The first few months were difficult. I had a very full plate. I worked full time, was planning a wedding, was taking 9 hours of intensive German classes a week in the evenings, and we were looking for a bigger apartment. I studied hard, and within 6 months I’d gone from Grundstufe II (beginner level 2) to Oberstufe I (advanced level 1). I was burned out at this point though and quit the classes. I kept up practicing (many of my coworkers refused to speak English with me after the 6 month point) and within a year I was fluent. Looking back, it was probably good for me that so many spoke only German with me, but at the time it added to my homesickness. I felt I couldn’t really communicate exactly what I was thinking or feeling and it made me very unhappy to be at work.
I was desperately homesick.
Before the move, I lived in North Carolina, where things moved slowly, people chatted up strangers, and I got delicious fruit off the back of a farm truck that would park in front of my gym every Saturday morning. Contrast that with Berlin, where I once made the mistake of saying “Guten Morgen” to a guy on the street, who flinched before moving as far away from me as the sidewalk would allow. Berliners don’t apologize. Everything is your fault, even the stuff that’s really their fault, and they’re happy to give you an earful about how whatever you’re doing is wrong. And the fruits and vegetables were bland and tasteless.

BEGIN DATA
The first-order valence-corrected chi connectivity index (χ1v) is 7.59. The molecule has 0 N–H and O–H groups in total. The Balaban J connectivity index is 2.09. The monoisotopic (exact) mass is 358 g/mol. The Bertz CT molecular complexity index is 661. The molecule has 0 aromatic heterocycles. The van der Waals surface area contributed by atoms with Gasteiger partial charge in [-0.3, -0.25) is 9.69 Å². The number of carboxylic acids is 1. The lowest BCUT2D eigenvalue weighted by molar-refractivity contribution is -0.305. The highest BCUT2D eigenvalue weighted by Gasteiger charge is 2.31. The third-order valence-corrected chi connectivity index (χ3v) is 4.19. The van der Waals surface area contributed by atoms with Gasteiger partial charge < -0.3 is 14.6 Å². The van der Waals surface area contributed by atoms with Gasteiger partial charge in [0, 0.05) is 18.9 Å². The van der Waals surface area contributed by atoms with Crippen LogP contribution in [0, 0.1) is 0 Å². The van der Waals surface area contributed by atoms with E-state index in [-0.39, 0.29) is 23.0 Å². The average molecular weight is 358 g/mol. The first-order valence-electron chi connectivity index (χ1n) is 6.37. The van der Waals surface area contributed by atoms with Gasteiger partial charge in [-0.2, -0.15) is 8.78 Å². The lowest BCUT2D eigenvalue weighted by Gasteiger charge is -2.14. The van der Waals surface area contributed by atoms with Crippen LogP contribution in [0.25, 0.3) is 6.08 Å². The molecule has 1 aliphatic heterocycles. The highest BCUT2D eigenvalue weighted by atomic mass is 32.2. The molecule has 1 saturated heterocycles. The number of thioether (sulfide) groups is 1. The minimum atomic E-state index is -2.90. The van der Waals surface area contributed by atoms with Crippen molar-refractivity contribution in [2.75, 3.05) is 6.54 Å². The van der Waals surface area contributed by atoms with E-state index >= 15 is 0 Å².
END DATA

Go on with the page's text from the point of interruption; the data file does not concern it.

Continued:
I went from a high fiber, high vegetable content diet, to eating a ham and cheese croissant for breakfast on the way to the office, having coffee and cake with my coworkers every afternoon, and grabbing pizza or Döner for dinner on the way to German class. I almost doubled my dress size that first year.
I missed my father, I missed my family, and I missed a life where I knew what to expect from people and I knew how to get things done. I missed a life where a trip to the supermarket wasn’t a difficult chore. I hadn’t expected Germany to be as different as it was.
I tried to blame this all on work, and left the company to do research. Unfortunately, the only position was in Rostock, two hours away. I moved to Rostock, and Rainer and I would spend weekends together. Things didn’t improve. In fact, they got worse as I started having serious problems with my health. I spent hours waiting in doctors offices, learning German medical terms and customs. Eventually, I decided I had to quit working altogether and focus on myself.
I took up genealogy as a serious hobby, spending hours online tracing my family tree, and we got a dog. I got exercise and made friends walking the dog. Things started to improve. I focused on making a life for myself here and learning to be happy, and slowly I started to enjoy Germany more and more.
It took me three years to start to adjust to life here. As negative as this post might sound, I love my life here now and no longer want to move back (or at least I would expect a long adjustment period until I was happy in the US).
Germany isn’t better or worse than the US, it’s just different. Once I started to appreciate those differences, instead of being irritated by them, I learned to love my new home.
Are you an expat? How is your adjustment going? Was it difficult or did you settle smoothly into your new home? What are your thoughts?